Monday, January 12, 2015

Amid challenging times, Chillicothe Campus taking strategic approach to enrollment management

Amid these current challenging times for higher education in Ohio, the Chillicothe Campus of Ohio University (OU-C) continues to experience solid enrollment while also looking at smart, innovative ways to sustain and increase its numbers.

While many similar regional and community college campuses around the state have experienced sharp declines in enrollment over the past few years, OU-C’s enrollment has been relatively stable. According to the Ohio Board of Regents’ 15-day headcount report for fall 2014, 18 of 24 regional campuses in the state had declining enrollment from the previous year for this past fall semester term. The Chillicothe Campus’ enrollment dropped 2.6 percent, compared to a 3.96 percent statewide average for regional campuses.

There are some external factors behind the statewide decline. For example, there is somewhat of an inverse relationship between the health of the economy and regional campus enrollment. Consequently, as the statewide and regional employment landscape improves, it tends to have an adverse impact on enrollment as fewer individuals are laid off and looking to retrain for other careers. Further, the number of high school graduates in Ohio has leveled off and in some regions decreased in the last few years, resulting in a smaller pool of potential “college bound” students.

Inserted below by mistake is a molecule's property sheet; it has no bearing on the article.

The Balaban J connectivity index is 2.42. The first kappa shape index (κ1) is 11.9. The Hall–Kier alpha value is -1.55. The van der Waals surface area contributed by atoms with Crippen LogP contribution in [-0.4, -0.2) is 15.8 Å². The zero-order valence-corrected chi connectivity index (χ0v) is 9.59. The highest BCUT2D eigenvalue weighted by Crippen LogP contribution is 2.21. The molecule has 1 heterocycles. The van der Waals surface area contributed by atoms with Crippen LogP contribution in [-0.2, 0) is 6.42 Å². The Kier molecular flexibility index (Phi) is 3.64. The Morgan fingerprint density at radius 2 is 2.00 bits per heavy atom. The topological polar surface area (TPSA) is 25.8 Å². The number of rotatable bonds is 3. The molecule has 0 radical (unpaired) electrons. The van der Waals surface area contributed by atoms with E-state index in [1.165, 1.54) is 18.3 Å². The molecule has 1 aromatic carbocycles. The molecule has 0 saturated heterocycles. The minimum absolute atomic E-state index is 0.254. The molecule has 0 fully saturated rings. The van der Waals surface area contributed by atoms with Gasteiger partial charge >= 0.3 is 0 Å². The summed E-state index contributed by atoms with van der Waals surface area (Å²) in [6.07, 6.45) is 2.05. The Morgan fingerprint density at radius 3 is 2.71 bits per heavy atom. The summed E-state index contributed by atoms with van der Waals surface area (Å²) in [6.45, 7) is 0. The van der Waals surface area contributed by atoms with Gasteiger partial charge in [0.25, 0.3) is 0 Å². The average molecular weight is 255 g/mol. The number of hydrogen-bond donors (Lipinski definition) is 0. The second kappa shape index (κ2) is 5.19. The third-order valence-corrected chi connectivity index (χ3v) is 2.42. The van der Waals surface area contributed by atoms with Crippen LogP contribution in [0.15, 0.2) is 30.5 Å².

There are also many internal factors. When Ohio University changed its academic calendar from quarters to semesters beginning in fall 2012, it impacted enrollment figures as many students made a stronger “push” to complete their degree requirements before the transition. Many students at OU-C are also balancing academics with job and family responsibilities. Consequently, they only have time to take four courses per term. Under quarters, most courses were worth 4 academic credit hours but, since the semester switch, they are now worth three credit hours, thereby negatively impacting Full Time Equivalent (FTE) student enrollment numbers.

To counteract these dynamics, OU-C is continually looking at being more strategic in its enrollment-management efforts. The emphasis is pursuing innovative approaches that build upon the campus’ core values. Some related initiatives include:

•    Academic programs. Pursue new academic offerings that align with student interest, emerging career fields in the region and the campus’ mission. Among examples are the social work bachelor’s degree program, which was introduced in fall 2013, and the BASE program, which allows individuals with bachelor’s degrees in another field/discipline to pursue a bachelor’s degree in nursing in an accelerated fashion. Both of these initiatives meet all the criteria for academic programs offered at OU-C. 

•    Articulating our mission. The campus continues to focus on having a strong, consistent and authentic message in terms of communicating with its various stakeholder groups. Rather than utter
jargon and catchphrases, the emphasis is on articulating the aspects that best define and distinguish the Chillicothe Campus. Main message points are the ability to earn a nationally-recognized Ohio University degree at roughly $5,000 a year in a convenient, small-campus setting that serves both traditional and non-traditional students.